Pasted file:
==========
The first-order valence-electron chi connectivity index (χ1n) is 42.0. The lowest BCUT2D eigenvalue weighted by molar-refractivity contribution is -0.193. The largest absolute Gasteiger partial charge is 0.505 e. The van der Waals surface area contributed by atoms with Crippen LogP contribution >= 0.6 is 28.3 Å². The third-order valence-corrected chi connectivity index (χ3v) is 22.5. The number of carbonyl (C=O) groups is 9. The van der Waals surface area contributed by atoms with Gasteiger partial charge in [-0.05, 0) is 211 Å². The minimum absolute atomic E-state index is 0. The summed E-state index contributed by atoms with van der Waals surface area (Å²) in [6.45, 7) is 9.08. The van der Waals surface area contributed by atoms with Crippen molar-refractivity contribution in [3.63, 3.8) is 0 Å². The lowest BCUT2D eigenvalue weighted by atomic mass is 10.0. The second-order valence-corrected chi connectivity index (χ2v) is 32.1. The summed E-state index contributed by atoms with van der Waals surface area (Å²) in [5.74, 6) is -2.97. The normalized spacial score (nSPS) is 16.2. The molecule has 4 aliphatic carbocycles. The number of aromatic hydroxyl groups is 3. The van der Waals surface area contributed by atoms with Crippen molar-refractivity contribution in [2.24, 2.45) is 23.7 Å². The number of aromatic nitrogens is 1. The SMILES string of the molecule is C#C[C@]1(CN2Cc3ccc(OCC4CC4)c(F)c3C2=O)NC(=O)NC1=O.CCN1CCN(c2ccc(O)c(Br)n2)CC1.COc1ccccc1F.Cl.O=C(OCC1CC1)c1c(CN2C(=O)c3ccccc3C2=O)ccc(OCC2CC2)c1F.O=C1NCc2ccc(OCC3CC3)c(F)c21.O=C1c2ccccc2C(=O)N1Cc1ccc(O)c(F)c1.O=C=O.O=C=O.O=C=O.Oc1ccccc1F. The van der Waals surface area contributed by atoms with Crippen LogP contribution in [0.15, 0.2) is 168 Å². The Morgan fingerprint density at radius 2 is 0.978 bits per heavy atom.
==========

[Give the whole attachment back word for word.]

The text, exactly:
The first-order valence-electron chi connectivity index (χ1n) is 42.0. The lowest BCUT2D eigenvalue weighted by molar-refractivity contribution is -0.193. The largest absolute Gasteiger partial charge is 0.505 e. The van der Waals surface area contributed by atoms with Crippen LogP contribution >= 0.6 is 28.3 Å². The third-order valence-corrected chi connectivity index (χ3v) is 22.5. The number of carbonyl (C=O) groups is 9. The van der Waals surface area contributed by atoms with Gasteiger partial charge in [-0.05, 0) is 211 Å². The minimum absolute atomic E-state index is 0. The summed E-state index contributed by atoms with van der Waals surface area (Å²) in [6.45, 7) is 9.08. The van der Waals surface area contributed by atoms with Crippen molar-refractivity contribution in [3.63, 3.8) is 0 Å². The lowest BCUT2D eigenvalue weighted by atomic mass is 10.0. The second-order valence-corrected chi connectivity index (χ2v) is 32.1. The summed E-state index contributed by atoms with van der Waals surface area (Å²) in [5.74, 6) is -2.97. The normalized spacial score (nSPS) is 16.2. The molecule has 4 aliphatic carbocycles. The number of aromatic hydroxyl groups is 3. The van der Waals surface area contributed by atoms with Crippen molar-refractivity contribution in [2.24, 2.45) is 23.7 Å². The number of aromatic nitrogens is 1. The SMILES string of the molecule is C#C[C@]1(CN2Cc3ccc(OCC4CC4)c(F)c3C2=O)NC(=O)NC1=O.CCN1CCN(c2ccc(O)c(Br)n2)CC1.COc1ccccc1F.Cl.O=C(OCC1CC1)c1c(CN2C(=O)c3ccccc3C2=O)ccc(OCC2CC2)c1F.O=C1NCc2ccc(OCC3CC3)c(F)c21.O=C1c2ccccc2C(=O)N1Cc1ccc(O)c(F)c1.O=C=O.O=C=O.O=C=O.Oc1ccccc1F. The van der Waals surface area contributed by atoms with Crippen LogP contribution in [0.15, 0.2) is 168 Å². The Morgan fingerprint density at radius 2 is 0.978 bits per heavy atom.